What personal property do we appraise?

We appraise a number of types of personal property that are normally found in homes, museums, collections. The items that we appraise break down roughly into two categories: decorative arts and fine arts. They encompass both antique and modern items. We appraise items in a number of areas, depending upon the experience and knowledge of ourselves and a network of consultants and specialists. As examples, we appraise antique and modern furniture, silver, ceramics, glass, paintings, prints, textiles, collectibles, and many other sub-categories or specialty areas.

What is an antique?

In general, the accepted definition of an antique is an object that pre-dates the mass production of objects that began in the 1830s with the invention of the circular saw and other mechanized tools. U.S. Customs works on a sliding scale for recognition of a property as antique, stating that an object must be 100 years old.

What is decorative art?

Decorative art is generally defined to include functional objects. These objects may be – and generally are – beautiful as well. Decorative arts are sometimes called Applied Arts. Included in the areas of decorative art are furniture – both antique and collectible (or vintage); silver, brass, copper, bronze and other metal objects; quilts, samplers, and other textiles; vintage and couture fashion; porcelain, pottery, and other ceramics; cut glass, pressed and pattern molded glass; paper collectibles (ephemera), and collectibles from hundreds of categories.

Decorative Art would include such categories as:

Antique Furniture
Native American pottery
Antique baskets
American Folk Art
Antique Glass
Modern art glass
Antique Samplers
Antique Quilts

What is fine art?

The Getty Institute has defined Fine Art as

Physical objects that are that are meant to be perceived primarily through the sense of sight, are of high quality, requiring refined skill in creation, and typically using the media of painting, drawing, or sculpture. It may also refer to architecture and design. Although there is overlap, fine art is generally distinguished from other art forms based on the media, extent of skill, and the level of formal training required. It is distinct from “decorative arts” in that the fine arts are art in which the aesthetic or intellectual expression is more prominent than the utilitarian purpose. It is distinct from “crafts,” which are handiworks of media such as ceramics, glass, needlework, or any medium other than painting, drawing, sculpture, or architecture. It is also distinct from “commercial art,” which is created to serve commerce such as in advertisements or illustration.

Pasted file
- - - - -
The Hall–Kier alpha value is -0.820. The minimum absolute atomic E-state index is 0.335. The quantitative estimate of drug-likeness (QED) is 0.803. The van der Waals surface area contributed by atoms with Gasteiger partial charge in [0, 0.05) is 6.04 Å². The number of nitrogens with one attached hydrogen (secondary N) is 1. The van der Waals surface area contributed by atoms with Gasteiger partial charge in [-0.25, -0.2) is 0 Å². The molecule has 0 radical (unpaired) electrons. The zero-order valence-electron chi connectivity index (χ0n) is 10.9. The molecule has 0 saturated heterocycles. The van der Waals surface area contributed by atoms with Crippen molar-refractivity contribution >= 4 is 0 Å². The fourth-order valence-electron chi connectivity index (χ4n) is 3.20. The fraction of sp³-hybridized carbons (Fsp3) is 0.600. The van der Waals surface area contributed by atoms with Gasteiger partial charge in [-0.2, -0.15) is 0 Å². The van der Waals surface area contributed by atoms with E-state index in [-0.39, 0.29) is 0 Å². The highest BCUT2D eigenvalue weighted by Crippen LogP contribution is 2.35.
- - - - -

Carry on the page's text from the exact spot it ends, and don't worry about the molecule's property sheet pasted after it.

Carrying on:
Glossary from the Getty

Fine art differs from decorative art, not principally by the quality of the work but through the discipline of the matter. Fine art, in general, tends to exclude art forms that would be considered applied art or functional art (crafts).

This concept of fine versus decorative art is somewhat in flux in today’s world, with the term “Visual Art” beginning to be used, a more inclusive view of art, including textile arts in particular, as fine art objects.
The term “FINE ART” is also often used improperly to place a false emphasis on quality of an object rather than to define the discipline of the object.
Fine art can include such categories as:

What are residential contents?

Residential contents is a part of personal property that would include essentially all objects that would be part of the inventory in a home. A residential contents appraiser must be trained to recognize a very broad range of objects and must know when they encounter an item within a residence that evaluating that particular object may be beyond the scope of their experience and/or knowledge; at that point the appraiser will recuse him/herself from the appraisal of that particular property or properly affiliate him/herself with another appraiser who is qualified to appraise the particular item or collection in question.

Residential contents includes such categories as:

Video and Audio Equipment
Personal Computers and other Office Equipment
Decorative prints and posters
Metals (including normal household silver and silverplate)